“The case studies provide an invaluable blueprint for others who want to do the same ” – Syed Imran Ali
Two of the panellists were part of innovation teams featured in the case studies in the report. Both gave unique insights into how combinations of the six tactics could be applied in a humanitarian context.
Gargi Banerji, founder-director of Pragya, discussed how the team behind DMS-Himalaya used a mix of tactics 1, 3 and 6. For tactic 1 (determine your long-term role), Gargie explained how Pragya positioned themselves as insider-partners embedded within last mile communities, bringing in local people as co-creators to adapt training and processes to the needs of the community. Tactic 3 (build on what already exists) saw the team acting as catalyst and facilitator to integrate DMS-Himalaya into an existing disaster management structure that involved stakeholders at governmental as well as community level. Another area where Pragya were able to improve their adoption efforts was through tactic 6 (move beyond innovation grants). One of the ways in which they did was by piggybacking on their own climate change programme, stressing the correlation between climate change and the increased instances and worsening impact of natural disasters. Through this they were able to source funding from a diverse range of donors.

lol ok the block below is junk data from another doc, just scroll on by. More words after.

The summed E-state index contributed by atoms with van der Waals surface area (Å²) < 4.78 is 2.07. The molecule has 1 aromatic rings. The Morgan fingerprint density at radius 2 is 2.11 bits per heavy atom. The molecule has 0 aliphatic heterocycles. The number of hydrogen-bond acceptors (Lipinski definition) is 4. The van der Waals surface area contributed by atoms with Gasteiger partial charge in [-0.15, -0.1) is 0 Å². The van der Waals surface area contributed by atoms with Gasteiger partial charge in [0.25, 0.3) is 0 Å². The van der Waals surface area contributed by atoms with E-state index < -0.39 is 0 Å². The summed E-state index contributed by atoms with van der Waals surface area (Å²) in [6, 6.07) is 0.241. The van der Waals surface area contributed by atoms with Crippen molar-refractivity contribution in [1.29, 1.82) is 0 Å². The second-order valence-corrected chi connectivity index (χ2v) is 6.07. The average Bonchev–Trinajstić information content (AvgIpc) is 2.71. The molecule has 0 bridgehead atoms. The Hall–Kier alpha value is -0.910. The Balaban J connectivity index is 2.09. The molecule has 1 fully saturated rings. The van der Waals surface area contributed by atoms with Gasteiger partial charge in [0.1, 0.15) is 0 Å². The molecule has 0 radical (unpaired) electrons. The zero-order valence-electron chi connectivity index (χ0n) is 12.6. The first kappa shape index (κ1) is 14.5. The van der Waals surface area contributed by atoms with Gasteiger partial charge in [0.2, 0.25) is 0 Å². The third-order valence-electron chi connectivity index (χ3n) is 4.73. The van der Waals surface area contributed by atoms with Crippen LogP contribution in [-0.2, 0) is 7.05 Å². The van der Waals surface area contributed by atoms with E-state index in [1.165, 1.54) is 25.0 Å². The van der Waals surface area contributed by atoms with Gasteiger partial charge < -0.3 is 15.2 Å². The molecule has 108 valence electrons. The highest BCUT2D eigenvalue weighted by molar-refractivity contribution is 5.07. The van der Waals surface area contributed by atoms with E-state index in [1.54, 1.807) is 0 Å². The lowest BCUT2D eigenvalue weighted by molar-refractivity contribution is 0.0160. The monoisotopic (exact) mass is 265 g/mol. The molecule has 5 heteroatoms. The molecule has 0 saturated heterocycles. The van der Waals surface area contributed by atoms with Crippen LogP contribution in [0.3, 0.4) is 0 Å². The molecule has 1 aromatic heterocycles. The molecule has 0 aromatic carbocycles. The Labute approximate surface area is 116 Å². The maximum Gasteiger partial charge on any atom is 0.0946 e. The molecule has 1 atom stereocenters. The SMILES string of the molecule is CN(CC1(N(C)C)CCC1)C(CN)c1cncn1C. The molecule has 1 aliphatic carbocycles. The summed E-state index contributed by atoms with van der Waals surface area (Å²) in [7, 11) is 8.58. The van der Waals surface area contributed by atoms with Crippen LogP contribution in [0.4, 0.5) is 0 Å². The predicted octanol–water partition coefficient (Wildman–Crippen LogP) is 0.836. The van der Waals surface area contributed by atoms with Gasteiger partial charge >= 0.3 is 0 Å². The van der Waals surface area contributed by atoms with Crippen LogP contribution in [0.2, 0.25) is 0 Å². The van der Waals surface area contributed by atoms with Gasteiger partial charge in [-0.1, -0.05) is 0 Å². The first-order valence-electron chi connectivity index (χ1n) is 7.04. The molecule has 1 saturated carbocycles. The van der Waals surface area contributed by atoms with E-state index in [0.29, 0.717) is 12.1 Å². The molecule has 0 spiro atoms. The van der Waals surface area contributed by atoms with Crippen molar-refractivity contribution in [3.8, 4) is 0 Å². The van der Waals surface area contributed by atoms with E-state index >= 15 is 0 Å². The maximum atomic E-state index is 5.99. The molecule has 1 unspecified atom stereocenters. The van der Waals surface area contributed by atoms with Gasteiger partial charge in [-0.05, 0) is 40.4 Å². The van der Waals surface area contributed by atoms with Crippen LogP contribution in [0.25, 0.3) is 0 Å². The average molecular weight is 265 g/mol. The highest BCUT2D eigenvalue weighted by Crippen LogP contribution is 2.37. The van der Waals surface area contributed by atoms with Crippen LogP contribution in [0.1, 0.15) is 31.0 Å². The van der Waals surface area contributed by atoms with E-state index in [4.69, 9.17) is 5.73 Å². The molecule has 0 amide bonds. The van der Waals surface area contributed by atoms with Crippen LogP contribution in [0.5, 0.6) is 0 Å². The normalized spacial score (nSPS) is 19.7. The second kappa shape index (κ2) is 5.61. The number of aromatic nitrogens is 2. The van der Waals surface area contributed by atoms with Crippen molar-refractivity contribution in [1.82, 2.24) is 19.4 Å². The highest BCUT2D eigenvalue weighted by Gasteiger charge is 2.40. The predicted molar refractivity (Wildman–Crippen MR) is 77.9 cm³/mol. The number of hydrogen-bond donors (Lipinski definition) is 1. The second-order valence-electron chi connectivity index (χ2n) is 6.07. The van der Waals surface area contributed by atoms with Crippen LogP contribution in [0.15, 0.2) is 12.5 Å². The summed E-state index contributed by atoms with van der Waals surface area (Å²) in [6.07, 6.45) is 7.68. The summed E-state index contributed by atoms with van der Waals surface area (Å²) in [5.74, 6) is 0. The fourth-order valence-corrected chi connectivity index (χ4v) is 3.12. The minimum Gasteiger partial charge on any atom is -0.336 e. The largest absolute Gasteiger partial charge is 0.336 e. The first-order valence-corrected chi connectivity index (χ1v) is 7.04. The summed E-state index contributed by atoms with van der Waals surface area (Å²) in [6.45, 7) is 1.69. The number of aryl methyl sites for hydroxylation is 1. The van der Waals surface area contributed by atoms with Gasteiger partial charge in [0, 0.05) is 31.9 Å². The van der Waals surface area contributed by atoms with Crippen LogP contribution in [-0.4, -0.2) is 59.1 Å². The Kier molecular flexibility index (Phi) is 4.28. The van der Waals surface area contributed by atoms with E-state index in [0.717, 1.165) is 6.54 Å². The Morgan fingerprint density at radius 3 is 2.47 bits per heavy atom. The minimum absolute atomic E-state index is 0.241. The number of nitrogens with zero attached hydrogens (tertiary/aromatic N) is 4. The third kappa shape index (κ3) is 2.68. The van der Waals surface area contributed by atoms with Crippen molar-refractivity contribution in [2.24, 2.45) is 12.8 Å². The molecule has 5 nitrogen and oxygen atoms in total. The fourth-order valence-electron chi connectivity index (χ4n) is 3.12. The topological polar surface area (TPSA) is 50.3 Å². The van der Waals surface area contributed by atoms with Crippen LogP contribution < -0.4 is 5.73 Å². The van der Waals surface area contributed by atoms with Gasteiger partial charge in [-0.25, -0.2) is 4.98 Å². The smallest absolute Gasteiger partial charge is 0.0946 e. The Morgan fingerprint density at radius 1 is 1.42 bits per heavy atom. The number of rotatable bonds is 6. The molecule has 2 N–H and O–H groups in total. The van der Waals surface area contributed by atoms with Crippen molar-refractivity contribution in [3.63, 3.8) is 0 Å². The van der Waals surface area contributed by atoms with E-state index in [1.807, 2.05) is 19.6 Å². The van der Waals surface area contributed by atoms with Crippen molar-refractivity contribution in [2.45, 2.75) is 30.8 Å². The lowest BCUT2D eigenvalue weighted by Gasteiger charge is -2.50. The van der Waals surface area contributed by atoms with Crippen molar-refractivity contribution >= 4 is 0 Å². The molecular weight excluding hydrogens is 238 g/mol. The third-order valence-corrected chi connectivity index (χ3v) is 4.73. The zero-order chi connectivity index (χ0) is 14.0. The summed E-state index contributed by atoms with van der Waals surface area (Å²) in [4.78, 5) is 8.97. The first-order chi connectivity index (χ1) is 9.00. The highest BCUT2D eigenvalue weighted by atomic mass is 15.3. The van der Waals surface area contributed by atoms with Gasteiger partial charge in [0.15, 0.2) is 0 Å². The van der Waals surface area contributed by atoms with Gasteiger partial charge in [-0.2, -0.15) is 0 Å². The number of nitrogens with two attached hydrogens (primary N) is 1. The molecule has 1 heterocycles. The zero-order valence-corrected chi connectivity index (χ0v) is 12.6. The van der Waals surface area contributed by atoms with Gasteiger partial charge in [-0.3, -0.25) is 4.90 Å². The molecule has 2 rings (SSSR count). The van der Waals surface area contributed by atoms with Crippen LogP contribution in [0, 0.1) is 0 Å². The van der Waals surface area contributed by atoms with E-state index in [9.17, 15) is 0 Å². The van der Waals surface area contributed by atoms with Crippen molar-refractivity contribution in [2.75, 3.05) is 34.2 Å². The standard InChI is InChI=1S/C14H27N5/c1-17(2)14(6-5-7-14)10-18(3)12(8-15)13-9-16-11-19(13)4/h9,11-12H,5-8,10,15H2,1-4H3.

Tom Heath, technical advisor for Wash’Em, underscored the importance of tactic 2 (use your network), explaining how Wash’Em used social media, newsletters, conferences and webinars to generate interest and recognition in the project across both academic and non-academic audiences. Adoption efforts also relied heavily on tactic 4 (make it easy to integrate), with Wash’Em advisors adapting the innovation to suit the needs of users in all parts of an organisation through translation and remote training options. Tom also highlighted the prolonged difficulties of large-scale adoption even after many years as a proof-of-concept innovation. He echoed Emma Proud’s earlier point that the aim of adoption should be to have the innovation become common practice for organisations.
Discover more about how to enable innovation adoption by reading our full report...
Humanitarian procurement: challenges and opportunities in the adoption of WASH production innovations
This paper focuses on the demand side for product innovations and the connection between supply and demand, namely procurement. It is based on a review of humanitarian agencies’ catalogues, databases and process documents, supplemented by 31 interviews with humanitarian WASH practitioners, innovators, third party suppliers and manufacturers.
Read more about this paper.
Impact evidence and beyond: Using evidence to drive adoption of humanitarian innovations
Innovation literature and practice show time and time again that it is difficult to scale innovations. Even when an innovation is demonstrably impactful, better than the existing solution and good value for money, it does not automatically get adopted or used in mainstream humanitarian programming. This learning paper provides guidance to humanitarian innovators on how to use evidence to enable and drive adoption of innovation.
Read more about this paper.